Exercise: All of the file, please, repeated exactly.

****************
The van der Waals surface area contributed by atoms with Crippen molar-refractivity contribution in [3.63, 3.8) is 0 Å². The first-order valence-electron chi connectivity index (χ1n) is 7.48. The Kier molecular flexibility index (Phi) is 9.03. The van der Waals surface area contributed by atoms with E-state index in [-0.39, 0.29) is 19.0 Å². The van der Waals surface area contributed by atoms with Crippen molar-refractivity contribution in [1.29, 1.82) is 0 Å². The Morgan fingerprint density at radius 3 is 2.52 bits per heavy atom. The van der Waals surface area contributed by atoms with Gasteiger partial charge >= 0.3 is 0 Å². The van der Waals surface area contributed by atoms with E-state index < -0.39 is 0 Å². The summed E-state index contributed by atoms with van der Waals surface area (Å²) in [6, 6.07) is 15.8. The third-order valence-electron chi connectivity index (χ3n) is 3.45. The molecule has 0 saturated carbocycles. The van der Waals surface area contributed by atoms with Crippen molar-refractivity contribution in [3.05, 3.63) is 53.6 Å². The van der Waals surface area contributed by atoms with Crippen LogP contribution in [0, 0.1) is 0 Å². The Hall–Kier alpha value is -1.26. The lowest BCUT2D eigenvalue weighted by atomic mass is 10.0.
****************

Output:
The van der Waals surface area contributed by atoms with Crippen molar-refractivity contribution in [3.63, 3.8) is 0 Å². The first-order valence-electron chi connectivity index (χ1n) is 7.48. The Kier molecular flexibility index (Phi) is 9.03. The van der Waals surface area contributed by atoms with E-state index in [-0.39, 0.29) is 19.0 Å². The van der Waals surface area contributed by atoms with Crippen molar-refractivity contribution in [1.29, 1.82) is 0 Å². The Morgan fingerprint density at radius 3 is 2.52 bits per heavy atom. The van der Waals surface area contributed by atoms with Gasteiger partial charge >= 0.3 is 0 Å². The van der Waals surface area contributed by atoms with E-state index < -0.39 is 0 Å². The summed E-state index contributed by atoms with van der Waals surface area (Å²) in [6, 6.07) is 15.8. The third-order valence-electron chi connectivity index (χ3n) is 3.45. The molecule has 0 saturated carbocycles. The van der Waals surface area contributed by atoms with Crippen molar-refractivity contribution in [3.05, 3.63) is 53.6 Å². The van der Waals surface area contributed by atoms with Crippen LogP contribution in [0, 0.1) is 0 Å². The Hall–Kier alpha value is -1.26. The lowest BCUT2D eigenvalue weighted by atomic mass is 10.0.